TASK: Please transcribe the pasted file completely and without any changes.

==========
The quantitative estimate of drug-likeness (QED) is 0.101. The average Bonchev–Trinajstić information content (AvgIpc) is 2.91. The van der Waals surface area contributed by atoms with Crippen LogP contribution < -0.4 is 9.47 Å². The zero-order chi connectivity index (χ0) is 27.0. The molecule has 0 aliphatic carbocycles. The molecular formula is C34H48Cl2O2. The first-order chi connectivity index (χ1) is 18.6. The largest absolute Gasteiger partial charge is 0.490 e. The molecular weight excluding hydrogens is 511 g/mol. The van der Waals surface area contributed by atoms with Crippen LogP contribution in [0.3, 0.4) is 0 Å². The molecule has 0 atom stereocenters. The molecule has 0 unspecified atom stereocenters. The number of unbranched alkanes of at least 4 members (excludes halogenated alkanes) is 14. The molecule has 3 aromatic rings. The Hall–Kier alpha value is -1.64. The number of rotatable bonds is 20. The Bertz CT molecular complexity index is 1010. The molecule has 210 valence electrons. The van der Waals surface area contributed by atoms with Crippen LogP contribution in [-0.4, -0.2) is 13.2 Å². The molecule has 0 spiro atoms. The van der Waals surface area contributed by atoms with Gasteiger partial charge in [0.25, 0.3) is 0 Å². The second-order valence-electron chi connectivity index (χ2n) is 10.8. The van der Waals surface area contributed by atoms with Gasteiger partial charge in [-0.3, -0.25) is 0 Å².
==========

The quantitative estimate of drug-likeness (QED) is 0.101. The average Bonchev–Trinajstić information content (AvgIpc) is 2.91. The van der Waals surface area contributed by atoms with Crippen LogP contribution < -0.4 is 9.47 Å². The zero-order chi connectivity index (χ0) is 27.0. The molecule has 0 aliphatic carbocycles. The molecular formula is C34H48Cl2O2. The first-order chi connectivity index (χ1) is 18.6. The largest absolute Gasteiger partial charge is 0.490 e. The molecular weight excluding hydrogens is 511 g/mol. The van der Waals surface area contributed by atoms with Crippen LogP contribution in [0.3, 0.4) is 0 Å². The molecule has 0 atom stereocenters. The molecule has 0 unspecified atom stereocenters. The number of unbranched alkanes of at least 4 members (excludes halogenated alkanes) is 14. The molecule has 3 aromatic rings. The Hall–Kier alpha value is -1.64. The number of rotatable bonds is 20. The Bertz CT molecular complexity index is 1010. The molecule has 210 valence electrons. The van der Waals surface area contributed by atoms with Crippen LogP contribution in [-0.4, -0.2) is 13.2 Å². The molecule has 0 spiro atoms. The van der Waals surface area contributed by atoms with Gasteiger partial charge in [0.25, 0.3) is 0 Å². The second-order valence-electron chi connectivity index (χ2n) is 10.8. The van der Waals surface area contributed by atoms with Gasteiger partial charge in [-0.3, -0.25) is 0 Å².